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Communication key to better care

19th May 2017

With an advanced skill in mental health underway Dr Ebonney van der Meer is achieving her dream of helping people.

Dr van der Meer is a registrar with Generalist Medical Training (GMT) undertaking Advanced Specialised Training (AST) at the Townsville Adult Acute Mental Health Inpatient Unit with the Rural, Remote and Indigenous Outreach Stream.

She said she chose an AST in mental health to help her be a better doctor.

“An advanced skill in mental health teaches you how to use your communication skills in the best possible way to engage your patients and colleagues. It’s about how to connect with the patient in the moment, and using that information to help achieve what the patient wants, and needs, together.”

“The skills and tools you learn through the AST are those you can pass onto your patients in small ways every day to help them through whatever it is they might be going through.”

Dr Jason Lee, Clinical Director of Rural, Remote and Indigenous Mental Health Services at the Townsville Mental Health Service Group, and GMT Supervisor said mental health problems are now one of the leading causes of morbidity and mortality.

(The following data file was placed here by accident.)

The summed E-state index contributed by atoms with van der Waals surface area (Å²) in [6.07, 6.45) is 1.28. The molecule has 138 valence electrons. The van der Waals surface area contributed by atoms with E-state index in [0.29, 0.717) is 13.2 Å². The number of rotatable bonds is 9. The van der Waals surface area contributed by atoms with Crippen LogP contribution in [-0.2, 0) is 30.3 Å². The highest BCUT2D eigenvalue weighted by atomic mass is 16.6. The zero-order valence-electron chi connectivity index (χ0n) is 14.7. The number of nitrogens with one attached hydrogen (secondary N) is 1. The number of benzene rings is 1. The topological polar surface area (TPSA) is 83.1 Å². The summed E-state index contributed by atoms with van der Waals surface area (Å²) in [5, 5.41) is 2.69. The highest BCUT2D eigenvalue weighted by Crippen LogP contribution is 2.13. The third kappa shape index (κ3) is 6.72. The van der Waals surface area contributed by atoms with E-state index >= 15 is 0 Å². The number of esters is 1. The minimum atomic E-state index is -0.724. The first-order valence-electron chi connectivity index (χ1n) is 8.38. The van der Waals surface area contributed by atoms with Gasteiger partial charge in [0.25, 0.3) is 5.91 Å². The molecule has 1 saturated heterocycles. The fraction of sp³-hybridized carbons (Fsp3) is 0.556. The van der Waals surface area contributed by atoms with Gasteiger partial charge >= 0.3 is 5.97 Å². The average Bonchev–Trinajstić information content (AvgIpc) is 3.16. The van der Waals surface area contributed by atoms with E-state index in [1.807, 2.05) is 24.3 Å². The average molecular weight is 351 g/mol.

“Around 95% of people who need help with their mental health will end up being managed by their GPs rather than specialists,” he said.

“Out of all the ASTs you could do, it’s (mental health) the one sub specialty that would make you a better doctor overall.

“It would improve your ability to work with people. It would increase the likelihood that your patients who come to you, regardless of whether they’ve got surgical, medical or other conditions, tell you about all the problems they’re experiencing and are more likely to follow through on the treatment plan that you work with them on.”

Advanced Specialised Training - Ebonney's Story

Dr van der Meer encouraged other GP Registrars to consider mental health as their advanced skill.

“I can’t recommend the Townsville Mental Health AST program highly enough. The 12 months is specifically tailored to the college learning objectives and ensures exposure to all general and specialty areas of psychiatry, in addition to fantastic support, teaching and learning opportunities,” she said.

“The outreach to Palm Island, Ingham, Charters Towers and Ayr in the second six months has been an added bonus,” she said.

“You really get the sense that you, as an individual, are an investment in the future of primary care in mental health and that your role as a mental health specialist in General Practice or Rural Generalism is recognised and welcomed.”

“Mental health AST was definitely the best choice for me. It is such a privilege to be able have someone share with you the core of somebody’s life, their happiness, their struggles and to understand the complex picture that is an individual.”

“I have the opportunity to share in people’s lives and help them where I can, and that’s what I love about my job.”

For more details on Advanced Specialised Training and Advanced Rural Skills Training visit www.gmt.edu.au

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